The Haft Khan
- 1.Khan e Aval06:04
- 2.Khan e Dovom06:13
- 3.Khan e Sevom05:24
- 4.Khan e Chaharom07:40
- 5.Khan e Panjom06:45
- 6.Khan e Sheshom07:07
- 7.Khan e Haftom06:38
Some releases are so good that you can’t remain objective, despite how hard you try. “The Haft Khan” is that kind of release. From the Vastland is a band formed by Sina in 2010 in Iran as a solo project. After one full length release in 2011, he moved in Norway in 2013 and since then he has been collaborating with other experienced musicians, transforming the solo project into a real band. Since 2013, they have released five full length albums and one EP. The album I am listening at the moment and writing about, is their latest release called as stated above, “The Haft Khan”, co-released in 30th of April 2020 by the Russian label Satanath Records and the Mexican Iron, Blood and Death Corporation in CD format limited in 500 copies. The first impression comes from the impressive cover, which is a painting of the very talented Norwegian artist Kjell Åge Meland, showing a dark and epic fight between darkness and light, the underworld and the world of the living, the evil and the good. This is exactly what you should expect by this album, a relentless, dark and epic battle.
The music style of From the Vastland is declared by the first few seconds, that is brutal, fast Black Metal in the vein of the Scandinavian legacy. The riffing is warlike, fast, with beautiful changes, it will surely remind you of the great bands of the Scandinavian scene as Marduk, Enslaved, Satyricon, some Immortal references and of course Darkthrone. Though, apart from these obvious influences, Sina is honoring his Persian heritage by adding some slight middle eastern references to the melodies and to the general atmosphere. As you can understand their music is balancing between the epic feelings and violence, it is setting up the proper scenery and atmosphere for the story to unfold. The story is inspired by the Persian epos Shahnameh written by the Persian poet Ferdowsi, you will read more information inside the booklet, and the seven tracks narrate the seven challenges passed by the greatest Persian hero Rostam. If you read the lyrics alongside listening to the music, the experience becomes complete and the forty-six minutes of the album pass very smoothly. The work that Sina did regarding structuring his compositions is also responsible for the interesting experience.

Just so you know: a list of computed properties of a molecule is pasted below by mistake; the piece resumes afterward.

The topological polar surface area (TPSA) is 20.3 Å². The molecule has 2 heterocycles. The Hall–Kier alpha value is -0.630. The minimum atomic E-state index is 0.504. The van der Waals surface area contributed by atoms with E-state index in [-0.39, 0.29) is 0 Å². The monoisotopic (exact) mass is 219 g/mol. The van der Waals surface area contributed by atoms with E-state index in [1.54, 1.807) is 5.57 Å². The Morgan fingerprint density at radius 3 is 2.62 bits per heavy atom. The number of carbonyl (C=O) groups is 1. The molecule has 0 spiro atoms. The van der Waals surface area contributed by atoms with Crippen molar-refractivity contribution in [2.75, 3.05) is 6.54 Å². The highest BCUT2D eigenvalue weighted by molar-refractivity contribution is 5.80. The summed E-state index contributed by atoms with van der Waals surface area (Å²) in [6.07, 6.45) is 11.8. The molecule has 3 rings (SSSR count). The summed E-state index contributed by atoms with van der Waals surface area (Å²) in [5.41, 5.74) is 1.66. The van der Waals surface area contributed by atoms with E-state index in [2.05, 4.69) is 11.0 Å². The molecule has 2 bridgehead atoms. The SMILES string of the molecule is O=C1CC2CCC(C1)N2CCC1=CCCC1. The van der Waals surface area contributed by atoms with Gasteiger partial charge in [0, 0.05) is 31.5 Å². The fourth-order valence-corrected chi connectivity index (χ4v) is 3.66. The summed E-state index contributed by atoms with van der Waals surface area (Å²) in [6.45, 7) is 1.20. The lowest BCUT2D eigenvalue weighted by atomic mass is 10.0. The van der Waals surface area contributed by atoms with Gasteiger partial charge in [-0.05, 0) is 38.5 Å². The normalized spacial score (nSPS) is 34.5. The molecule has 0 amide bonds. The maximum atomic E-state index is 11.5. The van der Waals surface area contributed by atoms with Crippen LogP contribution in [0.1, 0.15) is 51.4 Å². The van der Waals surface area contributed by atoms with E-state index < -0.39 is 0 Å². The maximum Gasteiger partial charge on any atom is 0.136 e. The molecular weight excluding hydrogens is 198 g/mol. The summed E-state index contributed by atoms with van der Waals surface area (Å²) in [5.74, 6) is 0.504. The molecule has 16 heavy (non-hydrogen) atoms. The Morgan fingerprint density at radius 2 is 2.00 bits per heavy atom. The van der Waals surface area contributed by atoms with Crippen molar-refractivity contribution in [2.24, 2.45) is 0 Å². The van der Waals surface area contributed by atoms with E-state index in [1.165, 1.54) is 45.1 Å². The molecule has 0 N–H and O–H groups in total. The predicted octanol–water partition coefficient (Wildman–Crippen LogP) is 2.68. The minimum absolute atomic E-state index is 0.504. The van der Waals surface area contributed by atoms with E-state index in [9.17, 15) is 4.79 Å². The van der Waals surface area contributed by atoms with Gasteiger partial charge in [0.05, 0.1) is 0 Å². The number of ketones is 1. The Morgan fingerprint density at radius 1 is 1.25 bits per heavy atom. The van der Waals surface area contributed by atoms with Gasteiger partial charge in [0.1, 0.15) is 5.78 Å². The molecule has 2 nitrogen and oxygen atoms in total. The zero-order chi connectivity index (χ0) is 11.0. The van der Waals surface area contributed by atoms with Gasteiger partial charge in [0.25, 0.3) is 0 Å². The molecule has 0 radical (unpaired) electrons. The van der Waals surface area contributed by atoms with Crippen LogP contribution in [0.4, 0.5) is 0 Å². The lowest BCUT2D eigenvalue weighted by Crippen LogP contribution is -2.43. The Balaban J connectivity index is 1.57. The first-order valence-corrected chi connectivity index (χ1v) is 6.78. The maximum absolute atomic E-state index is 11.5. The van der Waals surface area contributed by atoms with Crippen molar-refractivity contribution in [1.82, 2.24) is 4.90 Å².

The performance of the musicians is flawless, very professional but also sentimental and passionate. The guitars have clear sound and they deliver the riffs with absolute precision and the passion needed. The bass is not audible, so I could not distinguish to its lines. However, the production has given the bass sound that the compositions need. The drums are brilliant. On one hand, their performance is powerful, accurate and stable but also very passionate both into the parts of relentless pounding and in the slower, more atmospheric ones. On the other hand, their lines are very interesting with a lot of changes and technical details which will catch your attention frequently. The vocals are harsh Black Metal vocals in the more violent parts and deeper and darker in the slower passages, giving life to the lyrics and making the story more theatrical. The mixture is balanced and combined with the dark but clean production, they contribute a lot to the overall atmosphere of the album. As mentioned above, the lyrics are contained in the six-page booklet and they are written in English.
Although From the Vastland is a band almost ten years now, The Haft Khan is the album that introduced me to the band and I have to admit that I am both excited to get to know this band but also sad because I haven’t come across their releases earlier. There is no doubt that the band and especially Sina, are very talented artists and their new album proves it. Every Black Metal fan will surely appreciate this album, so do not hesitate and grab a copy.